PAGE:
Screening the word "cops" left a half-minute unaccounted for. Blood vessels at the back of the brain wanted to break free as a temple tried to explode and the intestines were ready to collapse into a pit of devolving strawberry chaos. A sheet of notice mopped up large amounts of forehead sweat and when handed to the lady behind the box office, never seen again. Expecting to close the doors at 2000hrs, the PA tries to vocally usher in the straggling patrons on another night on the extended season of Debbie Does Dallas the musical. Failure here sees no strong arm tactics in holding off those just outside the session start.
Seating within the Everest theatre of the Seymour is extremely intimate. Knees knock as people close to or on the aisle contend with those who have seats in the middle. Fools remain seated, taking their faces into the passing belt buckles and getting their feet stomped. The rows on the floor front are lined up blindly after one another; the heads of the tall in front blocking back those for a few behind. Necks are visibly cranked behind the silhouettes and be damned those who cannot stand anyone choosing at any time to sit unabashedly erect. Armrest real estate is hot property, the swingers in the joint keeping it in for the sake of civility. Sound is lost and trapped within fine spatial design and thick padding; the entertainment here is on stage, not from the audience.
Debbie Does Dallas the musical, is the stage production of the supposed cult porno from the late 70s. High school cheerleader, Debbie Benton (played by Bambi Woods in the source film), starts a small, illegal, tax evading business with some friends after school in her efforts to escape the confines of Anytown, AS, USA toward the bright promise land of Dallas, Texas (Cowboy country). Borrowing all of the plot and not as much of the skin, the musical strips it for serious laughs with a touched and naked soul.
Expertly mad shadowy flipping and turning between scenes sees one set piece used over and over again with great second hand teachings. The only other piece of furniture is the bench for the locker room scenes and now, not even its actual existence is certain. Maybe that too was the locker/desk/counter/car used throughout the night. Such economy!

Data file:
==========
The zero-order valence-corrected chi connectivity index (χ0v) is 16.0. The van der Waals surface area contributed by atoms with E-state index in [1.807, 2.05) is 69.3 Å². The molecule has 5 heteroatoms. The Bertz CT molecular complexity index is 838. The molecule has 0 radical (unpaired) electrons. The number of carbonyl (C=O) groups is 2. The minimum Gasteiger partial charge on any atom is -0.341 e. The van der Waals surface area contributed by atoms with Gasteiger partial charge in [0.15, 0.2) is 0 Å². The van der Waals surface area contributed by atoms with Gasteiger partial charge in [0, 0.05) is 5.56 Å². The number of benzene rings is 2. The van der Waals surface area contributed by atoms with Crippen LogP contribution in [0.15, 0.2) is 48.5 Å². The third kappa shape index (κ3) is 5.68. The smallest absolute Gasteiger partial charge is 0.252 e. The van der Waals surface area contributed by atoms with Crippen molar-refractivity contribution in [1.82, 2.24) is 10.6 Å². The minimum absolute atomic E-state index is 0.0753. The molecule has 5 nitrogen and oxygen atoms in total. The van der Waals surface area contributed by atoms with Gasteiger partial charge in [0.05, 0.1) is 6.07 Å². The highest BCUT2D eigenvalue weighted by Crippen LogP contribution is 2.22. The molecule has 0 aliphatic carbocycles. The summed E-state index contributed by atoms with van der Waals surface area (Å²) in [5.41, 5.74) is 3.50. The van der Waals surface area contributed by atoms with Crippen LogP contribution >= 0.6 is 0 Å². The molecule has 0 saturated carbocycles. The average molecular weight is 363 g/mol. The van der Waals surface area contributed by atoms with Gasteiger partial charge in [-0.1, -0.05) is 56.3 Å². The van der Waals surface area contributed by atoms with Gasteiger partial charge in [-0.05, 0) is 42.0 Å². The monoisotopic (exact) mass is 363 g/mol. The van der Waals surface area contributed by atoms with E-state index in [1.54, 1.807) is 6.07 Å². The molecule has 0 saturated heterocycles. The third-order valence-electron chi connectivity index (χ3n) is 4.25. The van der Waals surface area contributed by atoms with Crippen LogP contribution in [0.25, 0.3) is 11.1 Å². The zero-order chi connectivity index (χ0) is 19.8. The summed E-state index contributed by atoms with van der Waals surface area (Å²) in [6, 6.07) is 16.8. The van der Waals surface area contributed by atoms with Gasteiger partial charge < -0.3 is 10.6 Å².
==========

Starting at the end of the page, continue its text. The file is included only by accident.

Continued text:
Lisa Adam, cast as the sweet and affable Debbie Benton, is herself sweet and affable. The line between the personalities is blurring and there is a shock of an imaginary pregnancy popping up with a peach flavoured Archer's Spirit jumping rudely into the picture. Leading an athletic and talented cast, Adam shows off a body with smooth lines and tones as she locks down the eyes and makes paying attention and following the slightly sad story easy as she is Debbie.
If sleaze is the deal with David Greene's Mr. Greenfelt it's hard to find over the lonely and pathetic old man that shines through. Octavia Barron-Martin is Lisa, but not of the actor, and affects this extreme accent of a spoilt valley-girl. Nobody in the cast ever mixes their accents with each other and like watching years of The Simpsons, pinpointing the geographical location of Anytown is hard. With the guys playing multiple roles, figuring out who and what are made simpler by the backgrounds and situations, so that difficulty never even comes up.
A feisty dry hump with the innuendos, fast on the tongue and with a hint of sweetness in the air, the production wears a tight, busty sweater with no sense of fault or apology. Funny, smart and extremely enjoyable.
On a desk outside sits a woman selling programmes, T-shirts, lanyards, and cast albums of the show. A beefy bloke at the table tries desperately to convince himself that he can fit into the squeeze tight tee on offer. The woman lets him know that there are other sizes available on another day and most other guys choose the sort of sleeve length that wouldn't bunch under the armpits or cry as they rip from being shoved on a body too big for its fibres. Zoe Ventoura (a stunner who leaves the show a smouldering quiver as Roberta) takes a distant sip from her bottle as she walks into the after show mingle. Distracting the man, trouble brews in his mind: T-shirt now? T-shirt later?
Reviewed on Thursday, 16 September 2004